Facing Charges, Can Eddie Perez Still Run Hartford?

"We're going to lead together," Hartford Mayor Eddie Perez said when asked if he would cede any duties to council members. (PATRICK RAYCRAFT)

He's still the mayor.

There was Eddie A. Perez, off to the side in the high, bright atrium at city hall on Friday morning. He had just finished the coffee, the handshakes and the hugs and was ready to speak about a new mobile medical van that brings doctors to the city's underserved.

When emcee John Motley gave Perez his turn at the microphone, the mayor lowered it — graciously making a short-man joke at his own expense — before hitting his talking points, wishing everyone his standard good and great morning, cutting a green ribbon and getting back to work.

In public, he's not radioactive. He's warm, he's jovial, he's Eddie.

"He's still the mayor," said Motley, a former Hartford school official and former director of the St. Paul Travelers Connecticut Foundation. "He still has the power to act, so he needs to keep acting. He needs to keep being the mayor. The only way he's going to convince everybody he can still act while under this cloud is to keep doing it."

But Perez — a Democratic mayor in his third term who on Tuesday was arrested and charged with taking a bribe — now faces the biggest questions of his seven-plus years in office: What toll will the felony charges against him have on his power to persuade and his ability to exert the city's will, two of any mayor's greatest assets? What price will his certain divided attention balancing the city's business with his criminal defense have on his beloved rising star?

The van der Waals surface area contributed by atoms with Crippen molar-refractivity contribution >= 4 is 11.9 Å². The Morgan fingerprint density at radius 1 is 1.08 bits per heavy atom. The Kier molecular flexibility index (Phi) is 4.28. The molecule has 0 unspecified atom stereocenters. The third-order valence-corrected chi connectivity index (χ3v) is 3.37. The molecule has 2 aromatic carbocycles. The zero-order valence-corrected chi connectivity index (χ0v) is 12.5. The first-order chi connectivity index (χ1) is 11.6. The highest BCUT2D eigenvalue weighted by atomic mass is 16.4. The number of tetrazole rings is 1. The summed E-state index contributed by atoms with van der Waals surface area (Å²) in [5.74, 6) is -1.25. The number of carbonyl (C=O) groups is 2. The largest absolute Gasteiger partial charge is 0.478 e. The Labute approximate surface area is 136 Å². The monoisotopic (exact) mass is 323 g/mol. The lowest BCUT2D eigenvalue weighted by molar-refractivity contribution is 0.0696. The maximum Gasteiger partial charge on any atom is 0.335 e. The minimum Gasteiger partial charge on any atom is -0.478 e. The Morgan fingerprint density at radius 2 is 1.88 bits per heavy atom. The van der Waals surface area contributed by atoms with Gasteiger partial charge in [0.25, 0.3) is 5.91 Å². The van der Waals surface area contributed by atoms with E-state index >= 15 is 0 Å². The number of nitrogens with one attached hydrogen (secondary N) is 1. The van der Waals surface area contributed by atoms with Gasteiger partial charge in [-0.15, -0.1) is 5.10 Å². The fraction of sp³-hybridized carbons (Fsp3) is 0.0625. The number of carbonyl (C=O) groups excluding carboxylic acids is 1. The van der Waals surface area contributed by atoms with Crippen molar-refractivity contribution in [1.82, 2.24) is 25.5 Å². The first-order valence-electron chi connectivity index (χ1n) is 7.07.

No elected official save the president depends as much on the bully pulpit to get work done, municipal government experts say. City councils do much of the legislating and state governments hold many of the purse strings, so it is left up to a mayor to be the face of the community, to embody and promote its spirit and possibilities.

"That bully pulpit is built on credibility," said John Portz, chairman of the political science department at Northeastern University in Boston. "When that credibility is lost, the pulpit comes down."

Portz knows of Perez. He is aware, as many in New England are, of Perez's emergence from a background as a street-level community organizer.

"His image is that of pulling himself up by his bootstraps," Portz said. "This doesn't help."

Lennie Grimaldi, one of former Bridgeport Mayor Joseph Ganim's closest allies during Ganim's heady ascent to statewide prominence, said his former boss simply couldn't govern after his indictment for taking kickbacks.

Part of it, Grimaldi said, was that Ganim spent a lot of time crafting his defense. Ganim ultimately was sentenced to 108 months in prison.

"And when he tried [to run the city], it was more of a personal public- relations campaign — two or three press releases a day," said Grimaldi, who pleaded guilty to charged in the same case and was sentenced to 14 months. "He stayed popular for a while, but as more came out, he lost the electorate. And then, because he hadn't sucked up to the politicians around him, they weren't there for him when he had to reach out."

The effect of Perez's criminal case on Hartford's prospects might be hard to measure — it could express itself in opportunities lost: A potential investor takes his project elsewhere; a person with an idea keeps her mouth shut.

But the effect on the mayor's style, the way he exerts power, might be more discernible. Some city politicians and Perez critics say they see a mayor long harangued for dictating consensus instead of building it who now — because of his circumstances, even if he does everything right — may need to bend.

State Rep. Marie Lopez Kirkley-Bey said it's crucial that Perez delegate some of the authority he has amassed and work much more closely with the city council than he ever has.

"If he's working on education, then he needs to bring Jim Boucher up to speed," Kirkley-Bey said, referring to the city councilman who chairs the panel's education committee.

That may not be Perez's first instinct.

Asked Friday if he'd be willing to delegate some of his public functions and let others in elected office be the city's public face, Perez was clear.